Battle of Golpejera
|This article does not cite any references or sources. (August 2014)|
|Battle of Golpejera|
|Part of the Reconquista|
Alfonso VI taking the Oath of Santa Gadea
|Sancho II of Castile
|Alfonso VI of León
|Commanders and leaders|
|Sancho II of Castile
Alférez Rodrigo Díaz de Vivar
|Alfonso VI of León|
|Casualties and losses|
The Battle of Golpejera also known as Golpejar, was an internecine battle among Christian kingdoms fought in early January, 1072. King Sancho II of Castile (the Strong) defeated the forces of his brother Alfonso VI of León (the Brave) near Carrión de los Condes. It is notable as being one of the battles in which El Cid participated.
In the 11th century, the three kingdoms of Castile, León and Galicia had been united under the single ruler, King Ferdinand I of León, known as The Great. But his elaborate plans for succession led to years of infighting among siblings.
If Ferdinand had followed the Navarrese Succession Law, (Ferdinand was the son of Sancho III of Navarre), then his elder son, Sancho of Castile, should have receive either all or the most of the inheritance. The nobility of León, however, saw itself as the supreme heir of the ancient Hispanic-Gothic kingdom, and balked at rule under a Castilian monarch. Castile until recently had been merely frontier county of León. Ultimately, in a King Lear-like compromise, Ferdinand elected to divide among his sons his domains into three kingdoms. Alfonso would inherit León; García, Galicia; and Sancho, Castile. To his two daughters, Urraca and Elvira, he granted the towns of Zamora and Toro.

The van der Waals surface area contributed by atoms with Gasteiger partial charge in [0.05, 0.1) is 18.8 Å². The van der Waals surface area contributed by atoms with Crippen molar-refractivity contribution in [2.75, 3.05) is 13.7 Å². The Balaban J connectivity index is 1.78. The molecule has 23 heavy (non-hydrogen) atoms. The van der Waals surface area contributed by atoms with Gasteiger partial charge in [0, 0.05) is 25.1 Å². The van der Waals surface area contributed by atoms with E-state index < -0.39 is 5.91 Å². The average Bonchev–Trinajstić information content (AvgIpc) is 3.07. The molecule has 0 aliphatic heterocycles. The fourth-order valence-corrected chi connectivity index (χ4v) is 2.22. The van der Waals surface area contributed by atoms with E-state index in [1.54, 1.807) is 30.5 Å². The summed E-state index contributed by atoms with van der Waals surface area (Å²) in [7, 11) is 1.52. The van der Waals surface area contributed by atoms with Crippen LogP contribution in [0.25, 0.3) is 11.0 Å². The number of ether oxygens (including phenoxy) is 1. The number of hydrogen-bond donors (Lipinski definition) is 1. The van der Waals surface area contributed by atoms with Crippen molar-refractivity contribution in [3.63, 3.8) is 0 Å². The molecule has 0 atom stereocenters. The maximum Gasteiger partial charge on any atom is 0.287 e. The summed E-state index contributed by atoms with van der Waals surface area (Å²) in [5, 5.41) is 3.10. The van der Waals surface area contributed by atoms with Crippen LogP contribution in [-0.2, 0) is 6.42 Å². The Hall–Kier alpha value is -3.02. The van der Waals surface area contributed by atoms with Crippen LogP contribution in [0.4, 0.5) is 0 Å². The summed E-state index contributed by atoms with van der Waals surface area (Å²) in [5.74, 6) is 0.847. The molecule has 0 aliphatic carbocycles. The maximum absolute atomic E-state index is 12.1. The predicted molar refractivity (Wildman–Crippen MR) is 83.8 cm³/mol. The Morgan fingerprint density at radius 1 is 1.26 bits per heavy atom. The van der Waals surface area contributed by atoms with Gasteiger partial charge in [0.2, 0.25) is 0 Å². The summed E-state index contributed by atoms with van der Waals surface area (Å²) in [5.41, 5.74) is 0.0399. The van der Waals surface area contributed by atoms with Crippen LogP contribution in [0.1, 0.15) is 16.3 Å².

After his father's death, Sancho made claims on his brother's domains, and invaded the neighboring Christian kingdoms.
Results and Aftermath
Sancho II of Castile defeated his brother, Alfonso VI of León over the Carrión River (9 miles south of the city of Santa Maria de Carrion – the capital of the Beni-Gomez – Christian counts of Saldaña, Liebana, Carrion, and Zamora). The battle started at dawn and after a hard fight and the Castilians were driven from the field. Rodrigo Díaz de Vivar, El Cid, managed to encourage both King and army, and lead them in a new attack the following morning. Alfonso was captured, but released into exile, where he sought refuge in Toledo, which was then in Moorish hands. Despite this outcome, Sancho's victory was short lived; he was assassinated by treachery while besieging Leonese nobles who had sequestered with Sancho's sister Urraca in the walled town of Zamora. Alfonso was able to return and rule the joint Kingdom of León-Castile.